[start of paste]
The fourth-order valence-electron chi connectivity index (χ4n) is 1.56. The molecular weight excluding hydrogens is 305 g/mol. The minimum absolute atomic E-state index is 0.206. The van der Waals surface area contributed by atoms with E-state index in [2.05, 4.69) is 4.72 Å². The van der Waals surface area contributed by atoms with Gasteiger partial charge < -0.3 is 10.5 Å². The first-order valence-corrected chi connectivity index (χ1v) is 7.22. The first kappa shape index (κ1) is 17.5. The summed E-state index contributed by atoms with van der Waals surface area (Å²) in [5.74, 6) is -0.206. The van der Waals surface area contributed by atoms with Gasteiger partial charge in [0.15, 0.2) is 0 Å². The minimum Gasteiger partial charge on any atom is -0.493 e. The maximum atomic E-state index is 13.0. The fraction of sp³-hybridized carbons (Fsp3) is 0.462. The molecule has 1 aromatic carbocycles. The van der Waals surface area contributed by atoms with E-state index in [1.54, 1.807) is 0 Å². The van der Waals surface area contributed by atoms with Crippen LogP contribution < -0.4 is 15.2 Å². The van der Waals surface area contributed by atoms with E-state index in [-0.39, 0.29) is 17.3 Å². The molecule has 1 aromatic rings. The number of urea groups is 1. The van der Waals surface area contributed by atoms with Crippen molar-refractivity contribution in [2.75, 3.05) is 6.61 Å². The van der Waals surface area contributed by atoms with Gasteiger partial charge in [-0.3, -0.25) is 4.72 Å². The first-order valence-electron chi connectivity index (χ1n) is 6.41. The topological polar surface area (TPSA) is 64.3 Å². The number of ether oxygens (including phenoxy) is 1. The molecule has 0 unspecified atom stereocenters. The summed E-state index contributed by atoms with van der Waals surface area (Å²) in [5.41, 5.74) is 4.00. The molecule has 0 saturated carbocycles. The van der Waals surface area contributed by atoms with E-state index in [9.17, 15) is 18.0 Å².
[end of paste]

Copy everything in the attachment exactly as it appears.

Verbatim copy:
The fourth-order valence-electron chi connectivity index (χ4n) is 1.56. The molecular weight excluding hydrogens is 305 g/mol. The minimum absolute atomic E-state index is 0.206. The van der Waals surface area contributed by atoms with E-state index in [2.05, 4.69) is 4.72 Å². The van der Waals surface area contributed by atoms with Gasteiger partial charge < -0.3 is 10.5 Å². The first-order valence-corrected chi connectivity index (χ1v) is 7.22. The first kappa shape index (κ1) is 17.5. The summed E-state index contributed by atoms with van der Waals surface area (Å²) in [5.74, 6) is -0.206. The van der Waals surface area contributed by atoms with Gasteiger partial charge in [0.15, 0.2) is 0 Å². The minimum Gasteiger partial charge on any atom is -0.493 e. The maximum atomic E-state index is 13.0. The fraction of sp³-hybridized carbons (Fsp3) is 0.462. The molecule has 1 aromatic carbocycles. The van der Waals surface area contributed by atoms with E-state index in [1.54, 1.807) is 0 Å². The van der Waals surface area contributed by atoms with Crippen LogP contribution < -0.4 is 15.2 Å². The van der Waals surface area contributed by atoms with E-state index in [-0.39, 0.29) is 17.3 Å². The molecule has 1 aromatic rings. The number of urea groups is 1. The van der Waals surface area contributed by atoms with Crippen molar-refractivity contribution in [2.75, 3.05) is 6.61 Å². The van der Waals surface area contributed by atoms with Gasteiger partial charge in [-0.3, -0.25) is 4.72 Å². The first-order valence-electron chi connectivity index (χ1n) is 6.41. The topological polar surface area (TPSA) is 64.3 Å². The number of ether oxygens (including phenoxy) is 1. The molecule has 0 unspecified atom stereocenters. The summed E-state index contributed by atoms with van der Waals surface area (Å²) in [5.41, 5.74) is 4.00. The molecule has 0 saturated carbocycles. The van der Waals surface area contributed by atoms with E-state index in [9.17, 15) is 18.0 Å².